Better World Books: What other dealers can learn from the new model
BWB also makes a well organized effort to contact library systems with a very appealing offer - to take all, repeat ALL, their unwanted books, track the sales and compensate the libraries for any books that eventually sell. Payment is made on a sliding scale that ranges from about 15% for low value books to 50% for books worth $500 or more. All books become the property of BWB and payments are made to the libraries after the transactions have been completed.
BWB also buys books from thrift shops typically at a cost of about four to eight cents a pound.
This integrated model has multiple virtues: It creates tangible benefits for their literacy partners, a cash flow for their library client base, a feel good aura for the donor, and a decent amount of revenue for the corporation. Call it Win-Win-Win-Win. What it hasn't done so far is give them much understanding of their product also known as "books" or make them a lot of friends among the older generation of booksellers.
Better World Books sells recent and older books on their own site www.betterworldbooks.com. It also lists on 22 different on-line locations. The company has two small retail outlets for popular titles, both in Indiana, and they are presently establishing a growing niche in the antiquarian, rare and collectible (ARC) market.
The key to their rapid rise owes much to algorithms, SKU codes, statistical and pricing theory and a systems approach to volume. It's a model that has more in common with processing aluminum cans than the traditional life-of the mind. BWB sees books as a cheap and plentiful commodity. The goal of the bookseller as a corporation is to acquire, process and turn around the inventory in the shortest amount of time. Each sale "monetizes" a small amount of profit multiplied by a very large number of sales.
BWB has 350,000 square feet of warehouse in Mishawaka and about another 80,000 square feet of warehouse space in the UK. In Mishawaka they process the incoming flow of books at the rate of about 100,000 volumes a day. The sorting is largely automated and divides books into pre and post ISBN categories. It also distinguishes between books that come from libraries and books that come from other sources like donation bins and thrift stores.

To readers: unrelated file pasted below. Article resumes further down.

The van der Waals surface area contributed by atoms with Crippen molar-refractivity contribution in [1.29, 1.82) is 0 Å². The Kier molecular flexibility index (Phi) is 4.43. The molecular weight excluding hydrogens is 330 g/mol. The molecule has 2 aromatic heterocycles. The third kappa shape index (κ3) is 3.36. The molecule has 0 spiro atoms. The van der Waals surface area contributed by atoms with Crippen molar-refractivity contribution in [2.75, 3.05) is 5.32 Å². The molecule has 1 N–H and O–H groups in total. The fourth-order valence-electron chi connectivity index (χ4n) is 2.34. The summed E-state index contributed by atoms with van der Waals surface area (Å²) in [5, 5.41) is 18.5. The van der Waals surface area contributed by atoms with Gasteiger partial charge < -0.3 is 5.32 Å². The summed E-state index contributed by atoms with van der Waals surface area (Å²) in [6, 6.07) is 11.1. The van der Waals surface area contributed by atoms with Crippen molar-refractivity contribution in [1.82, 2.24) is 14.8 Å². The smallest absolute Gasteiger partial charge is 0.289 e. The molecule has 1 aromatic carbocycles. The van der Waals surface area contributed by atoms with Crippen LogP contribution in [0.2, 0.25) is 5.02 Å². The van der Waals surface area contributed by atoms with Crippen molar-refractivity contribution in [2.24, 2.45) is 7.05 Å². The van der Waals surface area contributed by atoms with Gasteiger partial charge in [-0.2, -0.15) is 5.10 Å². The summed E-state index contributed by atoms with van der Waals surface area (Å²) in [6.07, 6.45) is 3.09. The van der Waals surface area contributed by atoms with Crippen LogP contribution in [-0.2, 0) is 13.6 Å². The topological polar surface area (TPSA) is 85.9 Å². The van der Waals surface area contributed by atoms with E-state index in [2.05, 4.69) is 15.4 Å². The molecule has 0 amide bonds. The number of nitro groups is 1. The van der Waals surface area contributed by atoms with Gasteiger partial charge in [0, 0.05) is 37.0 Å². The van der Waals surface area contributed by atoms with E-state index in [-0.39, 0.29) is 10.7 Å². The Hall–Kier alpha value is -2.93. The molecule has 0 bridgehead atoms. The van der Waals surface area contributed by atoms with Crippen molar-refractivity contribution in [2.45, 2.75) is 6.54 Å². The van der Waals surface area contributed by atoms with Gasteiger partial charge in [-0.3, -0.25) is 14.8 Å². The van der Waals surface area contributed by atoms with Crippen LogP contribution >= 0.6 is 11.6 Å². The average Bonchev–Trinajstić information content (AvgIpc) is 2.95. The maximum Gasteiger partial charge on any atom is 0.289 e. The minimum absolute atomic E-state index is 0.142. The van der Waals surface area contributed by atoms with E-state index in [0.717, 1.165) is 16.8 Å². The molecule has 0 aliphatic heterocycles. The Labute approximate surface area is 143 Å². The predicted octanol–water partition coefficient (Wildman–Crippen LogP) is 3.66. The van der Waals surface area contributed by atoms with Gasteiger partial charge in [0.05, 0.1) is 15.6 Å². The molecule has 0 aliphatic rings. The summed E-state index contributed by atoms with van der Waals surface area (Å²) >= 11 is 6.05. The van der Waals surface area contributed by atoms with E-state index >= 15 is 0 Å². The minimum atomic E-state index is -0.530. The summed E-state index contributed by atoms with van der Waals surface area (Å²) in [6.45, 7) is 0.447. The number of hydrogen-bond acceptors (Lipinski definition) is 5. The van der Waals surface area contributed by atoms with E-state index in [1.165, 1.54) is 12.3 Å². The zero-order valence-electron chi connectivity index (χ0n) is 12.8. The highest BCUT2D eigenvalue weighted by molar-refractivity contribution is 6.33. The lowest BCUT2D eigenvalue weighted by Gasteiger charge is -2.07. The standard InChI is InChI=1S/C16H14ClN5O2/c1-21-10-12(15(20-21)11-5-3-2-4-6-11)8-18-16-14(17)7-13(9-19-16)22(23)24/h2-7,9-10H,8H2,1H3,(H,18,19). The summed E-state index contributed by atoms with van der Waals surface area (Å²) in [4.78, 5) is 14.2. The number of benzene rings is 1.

The determination of what has value happens very rapidly and is done for the most part by computers. Books that do not meet the BWB value thresholds are either shipped to literacy partners or sent by the container load to be recycled for such uses such as paper napkins.
The books come in two streams: boxed books shipped to BWB from libraries are treated differently and somewhat more gently than books from thrift stores and donor boxes. These come in huge cardboard containers known as Gaylords. Books in Gaylords are treated roughly; if they weren't wrecked by the time they got to Mishawaka, what's left after BWB has taken a fast look is, in many cases, waste paper.
Their success with libraries is not surprising given that BWB is one of the few dealers that will take it all. Not only will they take it all, but they will do all the related work too - from supplying the shipping boxes, to listing, tracking the sales, shipping orders, then cutting the checks. The libraries supply the books, BWB does the rest. They do have some competitors, but not too many, as few other companies can make the same offer or do it with comparable efficiency and cash flow to the libraries.